It’s that time of the week again ladies and gentlemen, all together now; Uh-hmm, “Things, glorious Things! Hot sausage and mustard. While we’re in the mood, cold jelly and custard! What’s next?” is the question. And what’s next is this weeks Things, sent to us from all across the world. So sit back and enjoy this tuneful round-up of the delicious objects that landed on our plates this week.
Bridgette Ashton: Frieze Fringe South West
Frieze London took place between 11-14 October, and Frieze South West by Bridgette Ashton (a slightly lesse-known event) involved a telescope watching the London event’s every move. This commemorative leaflet documents every day of the London festivities from the perspective of a coin operated public telescope on the North Cornwall coast. Each of the pictures were taken using a pinhole camera mounted inside a Humbug tin showing a map of Cornwall; with the pinhole aperture marking the location of the telescope itself. I think you’ll agree, this project is as beautiful as the Cornish landscape itself.
Kaffikaze: A-Z Coffee
I knew from the moment I saw this gorgeous pocket sized coffee-knowledge tool written by Lars K. Huse and designed by Harald Johnsen Voyle that I would love it for two reasons:
1) I adore coffee the way Goats in Morocco seem to love climbing trees
2) The disclaimer which reads, “Take this book, but not your coffee, with a pinch of salt.” The book is full of illustrations and enough technical coffee information to shake two sticks at. All in all, it would satisfy even the most hardened coffee geek with its relevance while offering insights into general coffee related material such as when and how James Bond took his coffee in “Live and let die”. As it says itself in the front, “To everyone who enjoys their coffee more than the average person; this book is for you.”
Kelli Miller Design: Total Bummer
For me, you’ll have to go and tread water while juggling fire-breathing snakes before you could distract my attention away from a new self-published Zine. And honestly, attempts were made by a member of the office (the sinner shall remain nameless) who specifically mentioned I’d have to perform a stand-up comedy piece in front of the entire team! Well, needless to say my eyes didn’t flinch from looking at Total Bummer. The book epitomises the spirit of zine culture that always oozes a passion for liberating the publication process while invariably being shaped by its means of production. Total Bummer examines the didactic emotional representation of human to machine interactions in stock photography by including images of artificial and ambiguous frustrations involving people and their laptops.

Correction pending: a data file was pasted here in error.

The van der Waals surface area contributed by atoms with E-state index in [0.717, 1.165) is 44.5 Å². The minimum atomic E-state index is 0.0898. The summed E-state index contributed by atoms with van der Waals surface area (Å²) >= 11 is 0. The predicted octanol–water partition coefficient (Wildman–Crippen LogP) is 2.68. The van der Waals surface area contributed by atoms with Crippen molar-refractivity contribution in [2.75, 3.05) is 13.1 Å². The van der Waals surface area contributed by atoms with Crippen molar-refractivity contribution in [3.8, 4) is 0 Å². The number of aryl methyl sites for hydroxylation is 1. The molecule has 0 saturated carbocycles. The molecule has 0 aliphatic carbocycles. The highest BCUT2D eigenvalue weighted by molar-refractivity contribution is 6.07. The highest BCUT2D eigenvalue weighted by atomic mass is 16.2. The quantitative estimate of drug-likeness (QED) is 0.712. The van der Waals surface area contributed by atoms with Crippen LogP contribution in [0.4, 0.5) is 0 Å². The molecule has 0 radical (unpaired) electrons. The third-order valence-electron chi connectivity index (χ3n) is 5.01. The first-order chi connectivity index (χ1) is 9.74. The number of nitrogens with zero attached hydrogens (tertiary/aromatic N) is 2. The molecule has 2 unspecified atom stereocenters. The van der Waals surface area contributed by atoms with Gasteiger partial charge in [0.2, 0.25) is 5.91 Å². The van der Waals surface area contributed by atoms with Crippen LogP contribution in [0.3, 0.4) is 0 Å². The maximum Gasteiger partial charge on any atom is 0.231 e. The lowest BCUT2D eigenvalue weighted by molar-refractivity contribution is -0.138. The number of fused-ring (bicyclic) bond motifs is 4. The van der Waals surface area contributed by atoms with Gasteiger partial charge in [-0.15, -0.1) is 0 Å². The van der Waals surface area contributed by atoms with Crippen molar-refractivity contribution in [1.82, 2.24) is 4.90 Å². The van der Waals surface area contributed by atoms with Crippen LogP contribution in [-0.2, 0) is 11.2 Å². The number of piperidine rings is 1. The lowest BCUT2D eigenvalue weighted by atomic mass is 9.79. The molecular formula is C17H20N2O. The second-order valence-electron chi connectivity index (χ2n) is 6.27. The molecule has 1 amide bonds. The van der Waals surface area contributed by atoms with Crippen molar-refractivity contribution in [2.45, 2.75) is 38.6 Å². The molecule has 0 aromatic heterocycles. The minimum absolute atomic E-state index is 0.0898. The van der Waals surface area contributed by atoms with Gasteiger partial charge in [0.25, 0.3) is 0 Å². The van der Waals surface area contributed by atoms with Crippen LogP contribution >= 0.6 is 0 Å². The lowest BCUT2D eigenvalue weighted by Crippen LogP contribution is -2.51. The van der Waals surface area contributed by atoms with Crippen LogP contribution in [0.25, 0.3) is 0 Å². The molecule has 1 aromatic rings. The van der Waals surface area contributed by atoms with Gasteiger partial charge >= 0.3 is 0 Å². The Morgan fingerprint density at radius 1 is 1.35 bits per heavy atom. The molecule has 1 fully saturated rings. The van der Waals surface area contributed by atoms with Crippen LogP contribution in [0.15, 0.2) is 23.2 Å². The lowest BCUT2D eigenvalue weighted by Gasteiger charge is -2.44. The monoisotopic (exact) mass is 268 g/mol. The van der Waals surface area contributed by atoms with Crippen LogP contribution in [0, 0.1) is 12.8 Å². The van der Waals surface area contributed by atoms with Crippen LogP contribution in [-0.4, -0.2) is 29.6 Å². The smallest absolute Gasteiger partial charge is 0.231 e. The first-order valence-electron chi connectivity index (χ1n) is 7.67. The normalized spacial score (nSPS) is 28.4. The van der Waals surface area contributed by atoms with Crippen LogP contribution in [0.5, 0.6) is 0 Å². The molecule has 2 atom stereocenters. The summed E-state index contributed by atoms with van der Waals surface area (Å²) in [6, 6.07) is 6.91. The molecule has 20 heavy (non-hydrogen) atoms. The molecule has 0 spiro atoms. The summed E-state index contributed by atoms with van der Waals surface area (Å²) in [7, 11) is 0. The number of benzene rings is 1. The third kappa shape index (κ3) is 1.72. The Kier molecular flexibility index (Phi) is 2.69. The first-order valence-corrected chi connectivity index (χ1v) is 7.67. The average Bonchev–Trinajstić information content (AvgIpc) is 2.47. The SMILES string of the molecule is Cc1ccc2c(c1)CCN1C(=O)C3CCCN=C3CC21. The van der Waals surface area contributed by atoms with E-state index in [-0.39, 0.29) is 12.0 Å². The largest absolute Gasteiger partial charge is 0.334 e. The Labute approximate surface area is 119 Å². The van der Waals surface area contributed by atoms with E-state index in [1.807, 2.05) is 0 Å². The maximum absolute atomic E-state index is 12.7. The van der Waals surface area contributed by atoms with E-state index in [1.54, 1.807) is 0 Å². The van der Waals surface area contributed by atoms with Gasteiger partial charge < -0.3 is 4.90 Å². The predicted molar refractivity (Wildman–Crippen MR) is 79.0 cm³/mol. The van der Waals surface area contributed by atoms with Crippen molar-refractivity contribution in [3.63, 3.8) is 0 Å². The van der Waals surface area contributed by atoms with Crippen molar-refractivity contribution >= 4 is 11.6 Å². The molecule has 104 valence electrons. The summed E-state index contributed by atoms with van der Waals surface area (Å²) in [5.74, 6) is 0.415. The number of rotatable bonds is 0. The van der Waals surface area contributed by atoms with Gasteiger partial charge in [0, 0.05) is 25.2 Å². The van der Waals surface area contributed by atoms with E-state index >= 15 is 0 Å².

Andreas Laszlo Konrath: Back to Mystery City
It’s not any old usual day at the office when things for ‘Things’ comes to us directly from the hand that created it. In the case of Andreas Laszlo Konrath’s Back to Mystery City, we’re very glad it did. Not only was it a pleasure chatting to Andreas about his new projects, but we were beyond chuffed to finally get our hands on this beautiful object. Back to Mystery city is a photographic zine that tracks the skate scene in Finland with stunning, atmospheric results. And to my fellow people with a fetish for all things paper– the gsm is intense and it smells as all great zines do. It’s basically the sex.
O.K Periodicals #8: K.O
Last but by no means least is the latest instalment from O.K Periodicals which KO’d us with its hallucinogenic front cover and intriguing, mind-bending visuals throughout, that hook your eyes from the start, insisting you look back a third, fourth and fifth time! In fact, I’ll go as far as to say that you’ll keep on looking, and keep on showing anybody sitting within two metres, this publication. Their aim is to be “pleasantly disruptive & always curious”… people of O.K, you have hit the nail on the head with this issue!
- How can we connect young, diverse talent with the agencies who crave it?
- Ricky Leung’s illustrations capture the quiet moments of everyday life
- Photographer Chris Maggio palpably documents America’s current “emotional climate"
- Seoul-based Shrimp Chung’s dynamic designs are bright and full of impact
- Choreographer and director Holly Blakey on making work for everyone
- Elise By Olsen on stepping down as the world’s youngest editor-in-chief
- Peter Funch has photographed the same people on the same street for nine years
- North reveals full Science Museum rebrand, and reacts to online criticism
- GraphicDesign& outline three projects that successfully support and impact mental wellbeing
- Dove apologises and removes advert showing a black woman becoming a white woman
- Apple announces launch of gender neutral emojis
- “It needed to be functional, a workhorse”: Arket’s in-house team on its brand identity